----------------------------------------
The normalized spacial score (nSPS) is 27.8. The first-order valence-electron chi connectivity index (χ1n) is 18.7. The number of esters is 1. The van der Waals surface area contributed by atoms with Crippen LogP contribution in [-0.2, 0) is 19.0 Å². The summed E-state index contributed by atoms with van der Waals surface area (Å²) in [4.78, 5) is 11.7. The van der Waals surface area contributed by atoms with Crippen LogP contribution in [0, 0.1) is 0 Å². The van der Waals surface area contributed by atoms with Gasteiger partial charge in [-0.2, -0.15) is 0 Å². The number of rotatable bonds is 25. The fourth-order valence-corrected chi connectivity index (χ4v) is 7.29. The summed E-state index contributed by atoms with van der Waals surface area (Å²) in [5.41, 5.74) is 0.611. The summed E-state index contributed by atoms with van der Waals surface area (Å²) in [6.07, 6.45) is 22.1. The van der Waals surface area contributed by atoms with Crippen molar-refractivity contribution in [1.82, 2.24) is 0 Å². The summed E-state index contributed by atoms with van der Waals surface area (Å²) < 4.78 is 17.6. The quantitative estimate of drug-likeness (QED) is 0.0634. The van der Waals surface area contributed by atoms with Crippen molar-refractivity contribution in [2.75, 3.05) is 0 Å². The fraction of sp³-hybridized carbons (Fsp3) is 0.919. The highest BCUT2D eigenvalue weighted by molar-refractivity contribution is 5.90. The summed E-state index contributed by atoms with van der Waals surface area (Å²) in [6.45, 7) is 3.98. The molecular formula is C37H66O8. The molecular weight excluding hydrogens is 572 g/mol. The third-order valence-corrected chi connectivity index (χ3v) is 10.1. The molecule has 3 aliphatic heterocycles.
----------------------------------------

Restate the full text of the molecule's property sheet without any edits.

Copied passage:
The normalized spacial score (nSPS) is 27.8. The first-order valence-electron chi connectivity index (χ1n) is 18.7. The number of esters is 1. The van der Waals surface area contributed by atoms with Crippen LogP contribution in [-0.2, 0) is 19.0 Å². The summed E-state index contributed by atoms with van der Waals surface area (Å²) in [4.78, 5) is 11.7. The van der Waals surface area contributed by atoms with Crippen LogP contribution in [0, 0.1) is 0 Å². The van der Waals surface area contributed by atoms with Gasteiger partial charge in [-0.2, -0.15) is 0 Å². The number of rotatable bonds is 25. The fourth-order valence-corrected chi connectivity index (χ4v) is 7.29. The summed E-state index contributed by atoms with van der Waals surface area (Å²) in [5.41, 5.74) is 0.611. The summed E-state index contributed by atoms with van der Waals surface area (Å²) in [6.07, 6.45) is 22.1. The van der Waals surface area contributed by atoms with Crippen molar-refractivity contribution in [1.82, 2.24) is 0 Å². The summed E-state index contributed by atoms with van der Waals surface area (Å²) < 4.78 is 17.6. The quantitative estimate of drug-likeness (QED) is 0.0634. The van der Waals surface area contributed by atoms with Crippen molar-refractivity contribution in [2.75, 3.05) is 0 Å². The fraction of sp³-hybridized carbons (Fsp3) is 0.919. The highest BCUT2D eigenvalue weighted by molar-refractivity contribution is 5.90. The summed E-state index contributed by atoms with van der Waals surface area (Å²) in [6.45, 7) is 3.98. The molecular formula is C37H66O8. The molecular weight excluding hydrogens is 572 g/mol. The third-order valence-corrected chi connectivity index (χ3v) is 10.1. The molecule has 3 aliphatic heterocycles.